Researchers have conducted a thorough review that highlights several heart diseases associated with mitochondrial disease (MD), as well as the clinical features of cardiac MD and current therapies to manage the condition.
In general, mitochondrial disease refers to a group of disorders that result from abnormal energy production by mitochondria, the cell’s powerhouse, due to genetic mutations in mitochondrial DNA (mtDNA). Several organs may be affected by mitochondrial dysfunction, including the heart. Because the heart is highly dependent on the energy produced in the mitochondria, defects in mitochondrial structure and function can lead to cardiovascular diseases, including cardiomyopathies, arrhythmias and abnormalities in cardiac conduction.
Mitochondria and cardiomyopathies
According to the authors, hypertrophic cardiomyopathy is the most frequent manifestation of MD. Indeed, mutations in mtDNA can cause sporadic or maternally inherited cardiomyopathy. (Mitochondria are always inherited from the mother.)
Also, previous studies have shown that among patients carrying the m.3243A.G mutation, 38-56% have left ventricular hypertrophy (abnormal growth), which seems to be related to mutation load. Thus, patients with high mitochondrial mutation load may be at risk of developing cardiomyopathy.
Left ventricular hypertrophy also has been found in patients with other mtDNA mutations, including several mt-tRNA genes, which are crucial to maintain protein synthesis in the mitochondria.
Mitochondria and arrhythmias
Ventricular pre-excitation and Wolff-Parkinson White (WPW) syndrome are two types of arrhythmias that seem to occur more frequently among patients with mtDNA mutations than in the general population. However, there is still little data on the prevalence of arrhythmias in MD patients.
“Sudden death is a rare event, but can occur particularly in severe childhood forms, or in asymptomatic adults carrying the m.3243A>G mutation, even with no evidence of cardiomyopathy by imaging techniques,” the study authors wrote.
Mitochondria and cardiac conduction anomalies
Anomalies in the cardiac conduction system are the main signs of Kearns-Sayre syndrome (KSS) and chronic progressive external ophthalmoplegia syndromes. Although the mechanisms by which mtDNA mutations lead to these anomalies is unknown, mutation load or different sensitivity of cardiac cell types to mitochondrial dysfunction may contribute to this phenomenon.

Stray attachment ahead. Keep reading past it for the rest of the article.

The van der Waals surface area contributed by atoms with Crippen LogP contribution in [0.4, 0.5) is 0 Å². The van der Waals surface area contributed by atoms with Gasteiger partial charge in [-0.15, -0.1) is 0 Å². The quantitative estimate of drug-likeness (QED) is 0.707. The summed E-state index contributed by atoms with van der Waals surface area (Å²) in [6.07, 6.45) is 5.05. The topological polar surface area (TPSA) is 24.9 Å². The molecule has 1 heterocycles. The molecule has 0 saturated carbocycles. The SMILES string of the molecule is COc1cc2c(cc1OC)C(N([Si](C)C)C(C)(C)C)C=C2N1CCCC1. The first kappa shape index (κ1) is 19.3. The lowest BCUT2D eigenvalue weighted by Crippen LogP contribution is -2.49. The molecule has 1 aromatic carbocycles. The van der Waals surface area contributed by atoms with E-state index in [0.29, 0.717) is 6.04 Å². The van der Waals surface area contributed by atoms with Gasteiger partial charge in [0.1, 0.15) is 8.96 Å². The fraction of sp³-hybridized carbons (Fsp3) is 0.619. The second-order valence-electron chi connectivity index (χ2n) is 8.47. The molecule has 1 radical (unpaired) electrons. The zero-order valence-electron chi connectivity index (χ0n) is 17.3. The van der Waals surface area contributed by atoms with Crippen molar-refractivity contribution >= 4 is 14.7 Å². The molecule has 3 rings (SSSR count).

As different mutations may account for the variability of symptoms associated with cardiac MD, diagnosis of these diseases requires a multi-parametric approach, including laboratory tests (increased creatine kinase, transaminases, lactate/pyruvate ratio, for instance), electrocardiogram, cardiac imaging, muscle biopsy and genetic tests.
In hereditary cardiac MD (cardiomyopathies and/or arrhythmias), symptoms include learning difficulties, muscle weakness, diabetes and deafness, which should be considered “red flags” for mitochondrial disease and raise the suspicions of doctors.
“Cardiologists managing patients with MD should be aware of the different aspects of the disease, and ideally should link to a specialist team comprising neurologists, geneticists and pathologists,” the authors wrote. “The clinical investigation of a patient with suspected MD should start with a three-generation pedigree in order to detect a family history of maternal inheritance or multisystem disease.”
There is no cure for mitochondrial disorders, so treatments aim at maintaining optimal health and reducing symptoms. Because MD patients have different nutritional needs, the first-line therapy is to optimize their diets.
“Some patients may need restriction of carbohydrate, protein or fat,” the authors wrote. “Caloric supplementation, enteral feeding, limited fasting, increased meal frequency and intravenous nutrition are all potential therapeutic avenues to consider.”
Patients with evidence of myocardial involvement, should start conventional therapy with β-blockers (in the absence of AV block), ACE inhibitors (used extensively for treating hypertension) or angiotensin receptor blockers, regardless of their symptomatic status.
In more advanced stages of mitochondrial cardiomyopathy, heart transplants may be considered, but transplantation is not recommended in cases in which several organs are affected by the disease.
“Patients should be referred to physicians with the appropriate expertise in MD whenever the diagnosis is suspected. Patients with cardiac involvement should be counseled about cardiovascular complications and management,” the authors advised. “Current pharmacological strategies are incompletely effective, and large, randomized, controlled trials are required to direct future therapy,” they added.
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